Conventional hydrometallurgical processes use combined strong inorganic acids (H2SO4, HCl, and HNO3) and reductants (e.g., hydrogen peroxide, or H2O2) for extracting metals from spent cathode materials. The industrial-scale use of strong acids can present safety and health risks due to generating a significant amount of secondary pollutants, such as sulfur trioxide (SO3), chlorine gas (Cl2) and nitrogen oxides (NOx). Mild organic acids, when combined with H2O2 as the reducing agent, are environmentally safe and as effective as mineral acids. A technical paper reports that leaching efficiencies of Li and Co from discarded lithium cobaltite (LiCoO2), or LCO, in citric acid (H3Cit) have been increased from 54 percent to 99 percent for Li, and from 25 percent to 91 percent for Co when H2O2 (1.0 vol %) was added to the lixiviant. Additionally, when the optimized combination of tartaric acid (0.6 mol/L) and H2O2 (3 vol %) is used, it is possible to achieve 99.1 percent of Li selective leaching from LIB cathode materials. However, this solution is not sustainable because H2O2 is highly explosive, hazardous and unstable. This has resulted in the search for greener alternatives to H2O2 in recent years.

Scientists from NTU Singapore have demonstrated that it is possible to do so with biodegradable substances.

A New Approach for Recycling LIBs

NTU Assistant Professor Dalton Tay stated that using strong chemicals on an industrial scale results in the generation of a significant amount of secondary pollutants which, despite their advantages when compared to conventional methods, carry considerable health and safety risks. This was a trigger to start several studies that have tackled the issue of exploring the use of less hazardous weak organic acids (formic, salicylic, citric, gluconic, itaconic, succinic, and acetic acids) to replace the strong ones. NTU scientists discovered that an over-dried orange peel ground into powder and combined with citric acid (H3Cit) lixiviant can achieve the same results. It was discovered that this combination can be used as a green reductant for the acid leaching of valuable materials from LIB cathode materials. This is published in their technical paper for Environmental Science and Technology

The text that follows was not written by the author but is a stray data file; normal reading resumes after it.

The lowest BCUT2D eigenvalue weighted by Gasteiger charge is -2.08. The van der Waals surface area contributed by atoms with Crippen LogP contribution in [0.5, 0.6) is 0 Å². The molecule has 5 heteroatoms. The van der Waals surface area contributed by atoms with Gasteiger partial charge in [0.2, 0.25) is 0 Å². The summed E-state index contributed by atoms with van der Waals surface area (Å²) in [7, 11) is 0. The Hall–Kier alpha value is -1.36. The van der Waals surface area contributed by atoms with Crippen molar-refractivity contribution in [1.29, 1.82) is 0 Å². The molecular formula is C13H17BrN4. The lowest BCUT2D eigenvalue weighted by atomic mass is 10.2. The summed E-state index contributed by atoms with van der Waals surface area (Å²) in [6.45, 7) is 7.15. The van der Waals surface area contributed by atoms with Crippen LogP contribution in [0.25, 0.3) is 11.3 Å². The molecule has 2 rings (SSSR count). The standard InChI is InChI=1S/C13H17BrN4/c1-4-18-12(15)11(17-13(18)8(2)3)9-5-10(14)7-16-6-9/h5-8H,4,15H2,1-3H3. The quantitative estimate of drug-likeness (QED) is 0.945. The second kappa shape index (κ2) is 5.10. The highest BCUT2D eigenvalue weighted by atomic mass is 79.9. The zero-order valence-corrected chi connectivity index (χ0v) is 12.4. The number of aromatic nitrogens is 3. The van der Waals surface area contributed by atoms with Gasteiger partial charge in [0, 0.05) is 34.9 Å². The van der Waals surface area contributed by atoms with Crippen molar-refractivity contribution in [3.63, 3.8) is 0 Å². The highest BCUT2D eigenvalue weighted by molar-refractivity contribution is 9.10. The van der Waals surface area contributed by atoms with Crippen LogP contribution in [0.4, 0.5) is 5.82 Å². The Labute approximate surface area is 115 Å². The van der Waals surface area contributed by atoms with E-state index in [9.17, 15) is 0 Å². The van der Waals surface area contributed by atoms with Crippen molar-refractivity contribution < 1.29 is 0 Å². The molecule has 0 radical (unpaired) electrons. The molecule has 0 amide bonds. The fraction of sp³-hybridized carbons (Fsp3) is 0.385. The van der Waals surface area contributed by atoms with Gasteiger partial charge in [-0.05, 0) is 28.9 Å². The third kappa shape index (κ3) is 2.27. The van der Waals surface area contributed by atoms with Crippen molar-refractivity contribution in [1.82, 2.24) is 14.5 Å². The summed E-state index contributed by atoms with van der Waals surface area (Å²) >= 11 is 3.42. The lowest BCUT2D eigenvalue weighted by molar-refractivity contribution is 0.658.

In lab experiments, the scientists managed to successfully extract 80−99 percent of Co, Li, Ni, and Mn (manganese) from spent LIBs. Thus, the efficiency of the reductive power of orange peel in extracting Co, Li, Mn and Ni from LIB black mass with added lixiviant is similar to using the H2O2 as the reducing agent.

Valuable metals from spent LIBs. (Images courtesy of Edis Osmanbasic.)
Valuable metals from spent LIBs. (Images courtesy of Edis Osmanbasic.)

Those optimistic results are obtained thanks to the cellulose from the orange peel. During the extraction process under the heat, the cellulose is converted into sugars that increase the recovery of metals from battery waste. Additionally, antioxidants found in orange peel (flavonoids and phenolic acids) also influence this enhancement. To validate this reductive potential of the cellulose and antioxidant-rich orange peel, the NTU researchers have used the 3,5-dinitrosalicylic acid and diammonium salt 2,2’-azino-bis (3-ethylbenzothiazoline-6-sulfonic) acid assays. Leaching parameters, orange peel concentration, processing temperature, reaction duration and slurry density have been optimized to achieve high leaching efficiencies of Ni, Mn, Co and Li from the LIB black mass between 80−99 percent.

Preprocessing Spent LIBs

The NTU researchers have used standardized steps in the LIB recycling process. When the LCO cylindrical cell battery has reached the end of its usable life, its voltage is in the range from 3.1 to 3.4 V. To avoid battery flame or explosion, it is necessary to fully discharge the battery before shredding. This is done by submerging the battery in NaCl solution (20 wt %) overnight.